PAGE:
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Open Letter to Ying Chu, of “The New Trophy Wives: Asian Women”

14 August 2009

I am super excited to introduce Torrent Magazine’s first guest contributor, Zoe Yang!

Here’s Zoe on Marie Claire’s recent article, “The New Trophy Wives: Asian Women.”


I was really not going to write about this, because other writers have touched upon many of the same issues (just to name a few – Double X, The FriskyDisgrasian, and Jezebel). But even in reading their pieces, I feel that some major issues have gone unaddressed. Here is the original Marie Claire article, spliced with my own comments.

Call it the Woody Allen Effect. When the venerable director scandalously left Mia Farrow for her adopted daughter, South Korean-born Soon-Yi Previn—35 years his junior—he may as well have sent out a press release: Asian-girl fantasy trumps that of Hollywood royalty!

Not two years after they tied the knot, media baron Rupert Murdoch walked down the aisle with fresh-faced Wendi Deng—17 days after finalizing his divorce from his second wife. Then, CBS head Leslie Moonves wed TV news anchor Julie Chen; Oscar winner Nicolas Cage married half-his-age third wife Alice Kim; billionaire George Soros coupled up with violinist Jennifer Chun; and producer Brian Grazer courted concert pianist Chau-Giang Thi Nguyen. Add the nuptials of investment magnate Bruce Wasserstein to fourth wife Angela Chao and the pending vows between venture capitalist Vivi Nevo and Chinese actress Ziyi Zhang, and we’ve got a curious cultural ripple. Were these tycoons consciously courting Asian babes? Do any of them qualify for the unnerving “yellow fever” or “rice king” moniker? It’s unsavory to think so. But after two or three failed attempts at domestic bliss with women of like background and age, these heavy hitters sought out something different. Something they had likely fetishized.

Show me a white tycoon with a younger Asian woman and I’ll show you five more with younger white women. Rich men like dating younger women, period. How backward is Marie Claire that these interracial couplings, hardly a tsunami of “examples,” are being treated as news? Some forty years after the last anti-miscegenation law was repealed, are you actually asking us to raise our eyebrows all over again?

To me, the term “trophy wife” refers to a woman who is beautiful, but vapid, meant to be seen, and not heard. None of the accomplished women listed above fit that definition. Not only is it insulting to the women and their husbands to cast them with that label, it re-inserts the tired stereotype of voiceless, docile Asian wives. This racial narrative is particular to Asian women – try to substitute in Latina or Black women and see if it makes sense to you. I suspect that you have unwittingly internalized stereotypes of Asian women as domestic servants, little girls, as seducers of white men, blended it all up in your head, and squeezed it back out in the form of a vile new noodle: Asian women as trophy wives.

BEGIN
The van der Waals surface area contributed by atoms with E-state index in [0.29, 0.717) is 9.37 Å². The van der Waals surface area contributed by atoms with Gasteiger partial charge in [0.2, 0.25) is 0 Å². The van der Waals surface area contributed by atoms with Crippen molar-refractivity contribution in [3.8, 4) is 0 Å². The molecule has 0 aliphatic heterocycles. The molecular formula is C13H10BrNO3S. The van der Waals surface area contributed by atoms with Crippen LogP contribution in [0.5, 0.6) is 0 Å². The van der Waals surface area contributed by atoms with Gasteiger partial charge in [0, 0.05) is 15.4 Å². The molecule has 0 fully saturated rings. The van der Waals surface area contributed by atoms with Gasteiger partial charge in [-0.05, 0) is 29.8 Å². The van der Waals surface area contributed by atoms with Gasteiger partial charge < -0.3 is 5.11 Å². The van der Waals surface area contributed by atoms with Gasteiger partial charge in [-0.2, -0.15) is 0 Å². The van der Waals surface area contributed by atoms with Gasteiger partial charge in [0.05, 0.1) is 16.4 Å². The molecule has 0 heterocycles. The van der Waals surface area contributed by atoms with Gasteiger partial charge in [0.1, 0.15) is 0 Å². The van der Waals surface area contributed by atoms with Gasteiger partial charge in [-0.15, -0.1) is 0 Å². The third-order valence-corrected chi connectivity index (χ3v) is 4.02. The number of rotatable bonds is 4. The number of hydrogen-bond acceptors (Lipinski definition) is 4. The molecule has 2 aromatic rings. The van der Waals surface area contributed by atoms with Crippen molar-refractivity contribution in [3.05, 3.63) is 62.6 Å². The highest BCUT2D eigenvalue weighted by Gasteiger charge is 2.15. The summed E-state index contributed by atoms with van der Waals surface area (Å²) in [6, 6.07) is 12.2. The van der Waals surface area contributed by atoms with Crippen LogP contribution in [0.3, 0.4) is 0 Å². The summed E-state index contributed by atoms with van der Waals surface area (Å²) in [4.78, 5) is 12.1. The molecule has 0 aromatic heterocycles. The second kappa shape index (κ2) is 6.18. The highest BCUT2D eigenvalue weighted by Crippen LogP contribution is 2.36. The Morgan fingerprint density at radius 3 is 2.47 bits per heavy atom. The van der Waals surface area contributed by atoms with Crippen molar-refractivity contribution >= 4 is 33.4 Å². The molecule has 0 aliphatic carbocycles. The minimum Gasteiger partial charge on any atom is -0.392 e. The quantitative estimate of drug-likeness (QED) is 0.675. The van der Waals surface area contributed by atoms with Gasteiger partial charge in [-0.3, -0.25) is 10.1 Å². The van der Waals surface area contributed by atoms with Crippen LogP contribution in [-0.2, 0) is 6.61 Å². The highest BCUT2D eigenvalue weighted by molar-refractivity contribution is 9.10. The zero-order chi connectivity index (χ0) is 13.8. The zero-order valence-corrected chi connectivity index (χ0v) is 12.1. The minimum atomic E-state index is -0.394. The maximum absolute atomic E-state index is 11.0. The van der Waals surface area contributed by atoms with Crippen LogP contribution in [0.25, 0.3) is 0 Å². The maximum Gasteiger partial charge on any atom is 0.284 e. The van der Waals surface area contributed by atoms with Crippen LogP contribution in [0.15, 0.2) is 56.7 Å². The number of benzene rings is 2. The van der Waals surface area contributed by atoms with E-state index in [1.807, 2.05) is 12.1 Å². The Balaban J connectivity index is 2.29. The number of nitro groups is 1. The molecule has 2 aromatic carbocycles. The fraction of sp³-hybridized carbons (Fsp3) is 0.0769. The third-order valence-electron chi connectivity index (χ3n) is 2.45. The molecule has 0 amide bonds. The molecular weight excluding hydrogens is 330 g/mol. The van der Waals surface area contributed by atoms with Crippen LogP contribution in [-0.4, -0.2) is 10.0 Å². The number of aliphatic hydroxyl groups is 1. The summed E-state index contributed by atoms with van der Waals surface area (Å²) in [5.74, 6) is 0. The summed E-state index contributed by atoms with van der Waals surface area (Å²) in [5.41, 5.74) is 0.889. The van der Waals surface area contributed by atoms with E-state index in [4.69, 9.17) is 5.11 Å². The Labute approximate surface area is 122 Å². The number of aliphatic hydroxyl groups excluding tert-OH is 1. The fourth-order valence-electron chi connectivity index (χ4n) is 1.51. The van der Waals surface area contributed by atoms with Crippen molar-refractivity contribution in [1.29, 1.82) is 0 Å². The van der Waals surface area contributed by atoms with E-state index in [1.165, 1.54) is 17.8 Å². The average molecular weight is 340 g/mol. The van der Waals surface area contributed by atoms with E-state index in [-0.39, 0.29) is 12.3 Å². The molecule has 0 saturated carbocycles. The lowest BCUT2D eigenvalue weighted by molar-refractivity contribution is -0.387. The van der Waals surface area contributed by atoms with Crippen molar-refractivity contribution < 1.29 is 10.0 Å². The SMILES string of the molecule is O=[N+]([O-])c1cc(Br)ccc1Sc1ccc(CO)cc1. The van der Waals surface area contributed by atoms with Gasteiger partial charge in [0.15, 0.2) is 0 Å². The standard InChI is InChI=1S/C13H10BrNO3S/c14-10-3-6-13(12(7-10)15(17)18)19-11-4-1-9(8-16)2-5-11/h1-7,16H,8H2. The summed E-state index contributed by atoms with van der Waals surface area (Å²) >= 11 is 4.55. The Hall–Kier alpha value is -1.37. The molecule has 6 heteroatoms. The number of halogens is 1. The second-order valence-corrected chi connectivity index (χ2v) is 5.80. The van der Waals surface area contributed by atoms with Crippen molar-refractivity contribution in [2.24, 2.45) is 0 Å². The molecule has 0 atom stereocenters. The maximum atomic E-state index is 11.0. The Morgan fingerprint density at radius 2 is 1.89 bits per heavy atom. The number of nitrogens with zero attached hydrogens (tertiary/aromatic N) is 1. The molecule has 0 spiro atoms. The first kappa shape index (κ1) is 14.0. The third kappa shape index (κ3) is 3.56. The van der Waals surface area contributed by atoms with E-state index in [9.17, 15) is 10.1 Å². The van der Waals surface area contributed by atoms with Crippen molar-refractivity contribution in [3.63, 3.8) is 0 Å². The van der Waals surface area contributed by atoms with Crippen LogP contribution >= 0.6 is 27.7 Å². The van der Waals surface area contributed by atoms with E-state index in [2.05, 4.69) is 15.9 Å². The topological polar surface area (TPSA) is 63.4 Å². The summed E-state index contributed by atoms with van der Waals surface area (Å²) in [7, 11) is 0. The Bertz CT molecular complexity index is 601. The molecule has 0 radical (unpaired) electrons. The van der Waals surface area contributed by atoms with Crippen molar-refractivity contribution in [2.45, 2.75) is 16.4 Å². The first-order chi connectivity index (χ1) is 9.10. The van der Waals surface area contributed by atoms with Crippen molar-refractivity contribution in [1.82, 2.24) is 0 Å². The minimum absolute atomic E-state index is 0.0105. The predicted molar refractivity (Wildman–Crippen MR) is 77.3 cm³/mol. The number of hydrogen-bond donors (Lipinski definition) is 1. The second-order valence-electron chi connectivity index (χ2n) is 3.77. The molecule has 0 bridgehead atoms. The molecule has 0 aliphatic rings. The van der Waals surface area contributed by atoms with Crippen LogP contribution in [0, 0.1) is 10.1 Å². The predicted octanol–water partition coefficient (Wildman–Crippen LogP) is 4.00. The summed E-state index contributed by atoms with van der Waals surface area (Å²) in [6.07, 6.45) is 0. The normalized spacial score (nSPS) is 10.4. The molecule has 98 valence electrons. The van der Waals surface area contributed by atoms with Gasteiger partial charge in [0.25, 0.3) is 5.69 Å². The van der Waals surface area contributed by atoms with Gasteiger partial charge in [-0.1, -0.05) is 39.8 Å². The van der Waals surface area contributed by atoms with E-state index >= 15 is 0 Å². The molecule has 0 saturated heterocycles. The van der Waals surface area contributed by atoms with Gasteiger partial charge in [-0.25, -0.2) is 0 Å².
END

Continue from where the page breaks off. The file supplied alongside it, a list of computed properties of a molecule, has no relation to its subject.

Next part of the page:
Enter the doll-faced [Pause. Think about Chu’s choice of words for a second. I rest my previous point.] Asian sylph on the arm of a silver-haired Western suit. (Hello, mail-order bride!) [Hello cliche!] The excruciating colonial stereotypes—Asian women as submissive, domestic, hypersexual—are obviously nothing new. But decades after The World of Suzie Wong hit drive-ins and more than 20 years since David Bowie’s “China Girl” topped the music charts, why are we still indulging them?

Yes, why ARE you still indulging them?

Because they’re omnipresent—and often entertaining. Even now, how many cinematic greats, literary best sellers, or even cell-phone ads (see Motorola’s latest) characterize Asian women as something other than geishas, ninjas, or dragon ladies? As the object of opening-line zingers like “Me love you long time” (the infamous line from Stanley Kubrick’s Full Metal Jacket), I’m not sure whether to laugh or cry at the cheeky blog, which ranks Asian girls at number 11 because “Asian women avoid key white women characteristics, such as having a midlife crisis, divorce, and hobbies that don’t involve taking care of the children.” Sure, I’m petite and was in fact born in Shanghai, but—to the shock of more than one guy I’ve gone out with—I’d rather down an icy beer and burger than nurse bubble tea and eat dumplings while massaging his back with my toes.

Um, I love bubble tea and dumplings more than beer and burgers, but that does not make me a “doll-faced sylph.” The difference between a stereotype and an individual act is the freedom of choice. I don’t understand what you’re trying to prove by stating your preference for beer and burgers as a point of pride.

[Aside: considering the problematic relationships many American women have with food, I am inclined to think that guys are probably surprised that you drink beer and eat burgers at all.]

“This is a common experience among Asian-American women,” says Bich Minh Nguyen, who broaches the stereotypes in her latest novel, Short Girls. “They’re dating a white guy, and they may not know if it’s a fetish thing.”

Maybe within the first…two hours. I mean, it’s pretty obvious. (Right ladies? C’mon now.) We could discuss the finer points of Nguyen’s claim: is physical attraction to a particular hair type or facial shape a fetish? It gets dicier here. My belief is that yes, they are still fetishes, but they are no longer necessarily racial.